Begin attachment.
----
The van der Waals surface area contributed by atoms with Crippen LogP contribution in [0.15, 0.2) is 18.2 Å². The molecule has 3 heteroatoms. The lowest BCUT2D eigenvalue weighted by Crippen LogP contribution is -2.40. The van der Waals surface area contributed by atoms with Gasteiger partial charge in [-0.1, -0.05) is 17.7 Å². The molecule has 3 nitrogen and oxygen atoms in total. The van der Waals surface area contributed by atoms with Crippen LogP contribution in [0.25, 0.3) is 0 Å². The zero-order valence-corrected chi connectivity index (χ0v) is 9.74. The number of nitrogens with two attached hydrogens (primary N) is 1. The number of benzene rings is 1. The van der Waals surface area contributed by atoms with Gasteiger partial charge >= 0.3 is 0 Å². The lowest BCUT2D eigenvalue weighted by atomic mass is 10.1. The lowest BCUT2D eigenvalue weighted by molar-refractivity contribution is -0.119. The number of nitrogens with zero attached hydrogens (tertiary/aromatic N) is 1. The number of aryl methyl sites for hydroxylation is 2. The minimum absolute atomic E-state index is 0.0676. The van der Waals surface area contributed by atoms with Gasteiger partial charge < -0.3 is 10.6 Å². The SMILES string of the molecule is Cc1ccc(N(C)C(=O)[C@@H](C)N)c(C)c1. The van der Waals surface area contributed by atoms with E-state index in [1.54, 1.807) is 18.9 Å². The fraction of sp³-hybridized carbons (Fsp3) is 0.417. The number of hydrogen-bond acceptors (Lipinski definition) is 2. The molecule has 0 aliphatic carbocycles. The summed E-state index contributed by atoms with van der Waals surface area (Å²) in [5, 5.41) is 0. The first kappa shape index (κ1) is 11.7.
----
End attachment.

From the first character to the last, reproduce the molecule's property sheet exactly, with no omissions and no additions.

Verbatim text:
The van der Waals surface area contributed by atoms with Crippen LogP contribution in [0.15, 0.2) is 18.2 Å². The molecule has 3 heteroatoms. The lowest BCUT2D eigenvalue weighted by Crippen LogP contribution is -2.40. The van der Waals surface area contributed by atoms with Gasteiger partial charge in [-0.1, -0.05) is 17.7 Å². The molecule has 3 nitrogen and oxygen atoms in total. The van der Waals surface area contributed by atoms with Crippen LogP contribution in [0.25, 0.3) is 0 Å². The zero-order valence-corrected chi connectivity index (χ0v) is 9.74. The number of nitrogens with two attached hydrogens (primary N) is 1. The number of benzene rings is 1. The van der Waals surface area contributed by atoms with Gasteiger partial charge >= 0.3 is 0 Å². The lowest BCUT2D eigenvalue weighted by atomic mass is 10.1. The lowest BCUT2D eigenvalue weighted by molar-refractivity contribution is -0.119. The number of nitrogens with zero attached hydrogens (tertiary/aromatic N) is 1. The number of aryl methyl sites for hydroxylation is 2. The minimum absolute atomic E-state index is 0.0676. The van der Waals surface area contributed by atoms with Gasteiger partial charge < -0.3 is 10.6 Å². The SMILES string of the molecule is Cc1ccc(N(C)C(=O)[C@@H](C)N)c(C)c1. The van der Waals surface area contributed by atoms with E-state index in [1.54, 1.807) is 18.9 Å². The fraction of sp³-hybridized carbons (Fsp3) is 0.417. The number of hydrogen-bond acceptors (Lipinski definition) is 2. The molecule has 0 aliphatic carbocycles. The summed E-state index contributed by atoms with van der Waals surface area (Å²) in [5, 5.41) is 0. The first kappa shape index (κ1) is 11.7.